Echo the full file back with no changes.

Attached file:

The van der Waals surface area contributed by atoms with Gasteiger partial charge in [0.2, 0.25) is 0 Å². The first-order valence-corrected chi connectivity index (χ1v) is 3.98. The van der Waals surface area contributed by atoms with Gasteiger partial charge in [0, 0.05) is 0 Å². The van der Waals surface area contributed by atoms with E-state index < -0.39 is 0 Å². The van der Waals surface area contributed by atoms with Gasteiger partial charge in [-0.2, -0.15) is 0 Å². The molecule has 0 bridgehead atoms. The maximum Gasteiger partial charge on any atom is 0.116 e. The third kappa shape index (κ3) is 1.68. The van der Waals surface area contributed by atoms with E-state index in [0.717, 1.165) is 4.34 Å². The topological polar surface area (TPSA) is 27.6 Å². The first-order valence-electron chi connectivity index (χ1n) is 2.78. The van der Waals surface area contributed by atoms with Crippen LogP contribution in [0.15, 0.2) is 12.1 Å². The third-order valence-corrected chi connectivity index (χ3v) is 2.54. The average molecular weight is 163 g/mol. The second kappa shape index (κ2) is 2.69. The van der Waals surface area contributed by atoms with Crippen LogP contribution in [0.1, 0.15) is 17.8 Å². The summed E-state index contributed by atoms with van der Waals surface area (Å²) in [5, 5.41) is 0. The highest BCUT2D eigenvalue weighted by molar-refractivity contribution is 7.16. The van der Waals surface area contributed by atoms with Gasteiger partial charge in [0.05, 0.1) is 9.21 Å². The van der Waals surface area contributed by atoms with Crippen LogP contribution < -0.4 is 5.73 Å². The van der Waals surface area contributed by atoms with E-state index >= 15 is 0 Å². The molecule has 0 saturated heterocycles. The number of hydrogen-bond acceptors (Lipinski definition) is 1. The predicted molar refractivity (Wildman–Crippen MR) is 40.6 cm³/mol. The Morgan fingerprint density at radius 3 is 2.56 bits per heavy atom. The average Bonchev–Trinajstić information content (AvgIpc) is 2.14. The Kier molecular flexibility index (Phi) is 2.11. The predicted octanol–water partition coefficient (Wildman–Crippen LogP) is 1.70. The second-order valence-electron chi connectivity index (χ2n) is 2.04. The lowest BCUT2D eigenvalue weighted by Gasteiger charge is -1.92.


The van der Waals surface area contributed by atoms with Gasteiger partial charge in [0.2, 0.25) is 0 Å². The first-order valence-corrected chi connectivity index (χ1v) is 3.98. The van der Waals surface area contributed by atoms with Gasteiger partial charge in [0, 0.05) is 0 Å². The van der Waals surface area contributed by atoms with E-state index < -0.39 is 0 Å². The van der Waals surface area contributed by atoms with Gasteiger partial charge in [-0.2, -0.15) is 0 Å². The molecule has 0 bridgehead atoms. The maximum Gasteiger partial charge on any atom is 0.116 e. The third kappa shape index (κ3) is 1.68. The van der Waals surface area contributed by atoms with E-state index in [0.717, 1.165) is 4.34 Å². The topological polar surface area (TPSA) is 27.6 Å². The first-order valence-electron chi connectivity index (χ1n) is 2.78. The van der Waals surface area contributed by atoms with Crippen LogP contribution in [0.15, 0.2) is 12.1 Å². The third-order valence-corrected chi connectivity index (χ3v) is 2.54. The average molecular weight is 163 g/mol. The second kappa shape index (κ2) is 2.69. The van der Waals surface area contributed by atoms with Crippen LogP contribution in [0.1, 0.15) is 17.8 Å². The summed E-state index contributed by atoms with van der Waals surface area (Å²) in [5, 5.41) is 0. The highest BCUT2D eigenvalue weighted by molar-refractivity contribution is 7.16. The van der Waals surface area contributed by atoms with Gasteiger partial charge in [0.05, 0.1) is 9.21 Å². The van der Waals surface area contributed by atoms with Crippen LogP contribution < -0.4 is 5.73 Å². The van der Waals surface area contributed by atoms with E-state index >= 15 is 0 Å². The molecule has 0 saturated heterocycles. The number of hydrogen-bond acceptors (Lipinski definition) is 1. The predicted molar refractivity (Wildman–Crippen MR) is 40.6 cm³/mol. The Morgan fingerprint density at radius 3 is 2.56 bits per heavy atom. The average Bonchev–Trinajstić information content (AvgIpc) is 2.14. The Kier molecular flexibility index (Phi) is 2.11. The predicted octanol–water partition coefficient (Wildman–Crippen LogP) is 1.70. The second-order valence-electron chi connectivity index (χ2n) is 2.04. The lowest BCUT2D eigenvalue weighted by Gasteiger charge is -1.92.